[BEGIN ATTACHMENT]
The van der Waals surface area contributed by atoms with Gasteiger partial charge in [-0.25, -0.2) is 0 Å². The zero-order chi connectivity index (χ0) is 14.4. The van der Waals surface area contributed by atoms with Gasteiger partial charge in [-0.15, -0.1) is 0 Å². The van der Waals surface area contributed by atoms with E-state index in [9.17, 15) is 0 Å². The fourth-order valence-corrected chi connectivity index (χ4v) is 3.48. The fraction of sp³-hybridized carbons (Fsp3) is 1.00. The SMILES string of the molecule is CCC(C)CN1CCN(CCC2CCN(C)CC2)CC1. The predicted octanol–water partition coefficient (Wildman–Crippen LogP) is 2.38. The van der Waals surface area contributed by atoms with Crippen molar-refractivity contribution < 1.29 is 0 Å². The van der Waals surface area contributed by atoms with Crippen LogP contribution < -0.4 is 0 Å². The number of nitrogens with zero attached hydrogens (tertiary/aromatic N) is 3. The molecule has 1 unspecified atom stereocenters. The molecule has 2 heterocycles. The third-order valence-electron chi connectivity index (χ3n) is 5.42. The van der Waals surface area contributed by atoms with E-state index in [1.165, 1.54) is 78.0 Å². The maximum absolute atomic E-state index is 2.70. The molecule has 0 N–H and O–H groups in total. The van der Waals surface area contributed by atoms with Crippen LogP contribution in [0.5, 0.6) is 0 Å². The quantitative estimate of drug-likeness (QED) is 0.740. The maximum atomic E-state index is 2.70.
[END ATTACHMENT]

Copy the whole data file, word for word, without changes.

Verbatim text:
The van der Waals surface area contributed by atoms with Gasteiger partial charge in [-0.25, -0.2) is 0 Å². The zero-order chi connectivity index (χ0) is 14.4. The van der Waals surface area contributed by atoms with Gasteiger partial charge in [-0.15, -0.1) is 0 Å². The van der Waals surface area contributed by atoms with E-state index in [9.17, 15) is 0 Å². The fourth-order valence-corrected chi connectivity index (χ4v) is 3.48. The fraction of sp³-hybridized carbons (Fsp3) is 1.00. The SMILES string of the molecule is CCC(C)CN1CCN(CCC2CCN(C)CC2)CC1. The predicted octanol–water partition coefficient (Wildman–Crippen LogP) is 2.38. The van der Waals surface area contributed by atoms with Crippen molar-refractivity contribution < 1.29 is 0 Å². The van der Waals surface area contributed by atoms with Crippen LogP contribution < -0.4 is 0 Å². The number of nitrogens with zero attached hydrogens (tertiary/aromatic N) is 3. The molecule has 1 unspecified atom stereocenters. The molecule has 2 heterocycles. The third-order valence-electron chi connectivity index (χ3n) is 5.42. The van der Waals surface area contributed by atoms with E-state index in [1.165, 1.54) is 78.0 Å². The maximum absolute atomic E-state index is 2.70. The molecule has 0 N–H and O–H groups in total. The van der Waals surface area contributed by atoms with Crippen LogP contribution in [0.5, 0.6) is 0 Å². The quantitative estimate of drug-likeness (QED) is 0.740. The maximum atomic E-state index is 2.70.